This week’s readings nicely surveyed three gendered perspectives on gaming historiography. The journalist, pragmatic and jovial, wanted to serve as media archaeologist for the sexual activities of proto-personal computer hobbyists. The piece served less as a critique of misogyny, but a celebration of the communities of conflict that grew up around the controversies that arose during the games commercial distribution. As a short publishable piece in the Atlantic, it serves its purpose. What was missing was a more significant analysis of the game itself and how it’s masculine tropes might have been replicated in code. The next article, written by a video artist and media historian, shifts the narrative of games to the politics inherent in participation. It suggests that today we are living in a game that we can’t shut off and we today are the real pawns of corporate game masters. While her real-world examples were cogent and provocative, I did not fully understand (or doubt that I get) the repercussions of political solutions and strategies that can be created to intervene in gamification or fight the artistic crapstraction imposed and popularized by market forces. I hope that we may discuss this tomorrow, as my project for this class serves as such an intervention to warfare and historical determinism. The third piece, written by a historian, broadens community participatory historical research and demands that to fully disavowal previous knowledge toward the subject in question will allow a fair representation of the said topic. I do not agree with his totalizing call to come from a place of ignorance to inform the colonization of issues. It seems this pledge of innocence should be reserved to those that come from a white heteronormative background. The best histories are written through collaboration and should include the voice of the subject if it’s not already the agest ethnic-racial sexual orientation perspective of the researcher in question.
Our reactions, as academics in specialist fields, toward these early experiments in computer animation that Patterson explores is a mixture of speculation and aura. Much like Patterson’s train of art historical formalism, we fully appreciate the aesthetic goals of the computer artists in question. I was interested in getting beyond our critical response of the text and artwork, so I screened VanDerBeck’s Poemfield No. 1 and gave a brief introduction to the mechanics of the S-C 4020, but not the computer, to my art history students at Perimeter College. Hopefully, this short commentary will add a bit of critical perspective that doesn’t engage with the book’s argument. One that I believe stretches the role of perception and doesn’t put in perspective entirely the scientific output of these machines.
One student called it the “longest four minutes of my life.” This consensus starkly contrasts with Patterson’s attempt to link intention to reception. Another student felt the poem was scary and angry, primarily because of the color red. She thought that the imagery resembled a death threat. Another student described the graphics as loud.
Interestingly the General Dynamics advertisements about the S-C 4020 were much better received by my students. They liked the progressive historical teleology of the animation (Patterson’s narrative doesn’t do it justice). It seemed that the historical evidence gave the machine a purpose, even though this advertisement was an afterthought. I also provided them with pictures of the “printer.” They, in turn, stressed an appreciation for the time and work involved in creating concise work. One student fascinated about creating computer animation without a screen believes that our over saturation of screens in society today has led to a cultural shift. “Back then people took their jobs seriously.” Implying today the mediation of screens takes us away from the materiality of labor, a very Marxist concept. They connected the primitive animated poetry to the early simplicity of Twitter and the subtle minimalist message. Overall the responses were varied and not necessarily positive. This might be something our class could explore, especially when we consider the audience and the practicality of early computer art.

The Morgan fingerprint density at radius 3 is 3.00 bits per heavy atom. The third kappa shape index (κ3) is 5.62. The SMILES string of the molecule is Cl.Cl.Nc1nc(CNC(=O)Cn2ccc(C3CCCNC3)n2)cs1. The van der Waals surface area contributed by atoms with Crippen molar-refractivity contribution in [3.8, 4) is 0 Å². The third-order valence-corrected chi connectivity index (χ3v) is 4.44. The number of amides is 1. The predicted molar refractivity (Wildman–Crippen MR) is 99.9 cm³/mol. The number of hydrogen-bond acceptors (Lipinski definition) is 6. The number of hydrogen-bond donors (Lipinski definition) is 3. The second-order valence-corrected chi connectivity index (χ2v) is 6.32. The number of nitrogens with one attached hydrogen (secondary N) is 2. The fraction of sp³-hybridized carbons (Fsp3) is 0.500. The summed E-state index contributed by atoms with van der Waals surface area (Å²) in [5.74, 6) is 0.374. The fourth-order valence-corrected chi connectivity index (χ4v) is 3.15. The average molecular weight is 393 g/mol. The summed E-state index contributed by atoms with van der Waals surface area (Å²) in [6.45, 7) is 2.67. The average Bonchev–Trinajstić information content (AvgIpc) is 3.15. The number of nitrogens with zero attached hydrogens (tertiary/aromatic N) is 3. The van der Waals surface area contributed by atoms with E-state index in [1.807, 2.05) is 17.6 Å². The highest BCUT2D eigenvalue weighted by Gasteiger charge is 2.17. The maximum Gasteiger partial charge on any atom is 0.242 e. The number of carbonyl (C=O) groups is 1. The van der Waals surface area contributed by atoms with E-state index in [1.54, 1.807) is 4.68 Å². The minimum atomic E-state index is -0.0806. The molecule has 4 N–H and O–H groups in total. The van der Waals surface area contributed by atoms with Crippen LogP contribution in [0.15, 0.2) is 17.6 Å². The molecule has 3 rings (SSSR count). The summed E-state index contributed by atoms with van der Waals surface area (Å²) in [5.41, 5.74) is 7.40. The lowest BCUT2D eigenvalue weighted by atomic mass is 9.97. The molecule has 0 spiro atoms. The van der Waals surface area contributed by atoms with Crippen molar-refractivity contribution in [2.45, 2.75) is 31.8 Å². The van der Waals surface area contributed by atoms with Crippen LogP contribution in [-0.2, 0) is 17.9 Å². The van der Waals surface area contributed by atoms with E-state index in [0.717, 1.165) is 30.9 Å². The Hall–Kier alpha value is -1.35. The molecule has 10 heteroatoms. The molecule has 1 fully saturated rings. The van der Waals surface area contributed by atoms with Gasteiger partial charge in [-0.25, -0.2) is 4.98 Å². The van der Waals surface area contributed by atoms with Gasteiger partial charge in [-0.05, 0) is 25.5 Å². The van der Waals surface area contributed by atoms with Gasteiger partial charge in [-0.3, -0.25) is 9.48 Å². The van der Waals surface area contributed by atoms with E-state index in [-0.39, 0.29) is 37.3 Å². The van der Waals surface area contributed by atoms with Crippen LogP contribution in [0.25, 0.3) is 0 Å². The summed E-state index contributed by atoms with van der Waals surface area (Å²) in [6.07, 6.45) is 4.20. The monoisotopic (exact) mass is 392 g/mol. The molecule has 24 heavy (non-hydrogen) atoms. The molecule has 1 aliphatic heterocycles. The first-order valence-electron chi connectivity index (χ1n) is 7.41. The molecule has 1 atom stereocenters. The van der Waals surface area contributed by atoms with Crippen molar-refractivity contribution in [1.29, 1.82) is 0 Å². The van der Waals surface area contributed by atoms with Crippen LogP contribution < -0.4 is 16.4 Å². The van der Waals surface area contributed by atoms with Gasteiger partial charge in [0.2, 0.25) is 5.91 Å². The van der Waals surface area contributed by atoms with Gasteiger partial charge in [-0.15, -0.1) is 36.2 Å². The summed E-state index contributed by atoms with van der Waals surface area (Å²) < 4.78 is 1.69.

Elcott’s argues that the darkness present in 18th, 19th and early 20th-century “work” spaces, theaters, and studios are a mediated apparatus independent of the new emerging technologies of spectacle. His modern media archaeology is based on the margins, demanding we enter the dark where this history happened and the techniques to create the diapositif. The pitch-dark spaces, velvet curtains, and bodysuits are especially evocative to the construction of otherness during this period. The book is very well researched and crammed with a strength of pragmatic illustrative examples. Yet, I felt very uneasy about how he pushes aside the cultural role darkness played in creating contested sites of distance and otherness between participants and actors that are not related to gender. This is a history in the shadows that ignores the racialized enablers and subjects present in darkness. The story of modernism is very white. This might have been an opportunity to explore primitivism as it relates to darkness His Schlemmer examples are constructive, and he does mention a problematic use of theatrical blackface that ended up as parody. I know his topic is darkness, but I find it very problematic not spending more than a gloss on blackness. It’s more than a symbolic metaphor and is just as problematic as his analysis on the contested site of female bodies, especially at the beginning of motion pictures and influenced by theatrical vaudeville. He does I agree resurface these issues when alluding to more contemporary artists using darkness, but I still think it’s important enough to explore how darkness affected blackness and alterity in his earlier modernist critique. I’m not asking for an extra chapter, by the way. I’ll be bringing two books to share that might promote discussion in this vein tomorrow. And all of you that are interested in these issues should watch the Spike Lee film Bamboozled, if not at least the ending montage.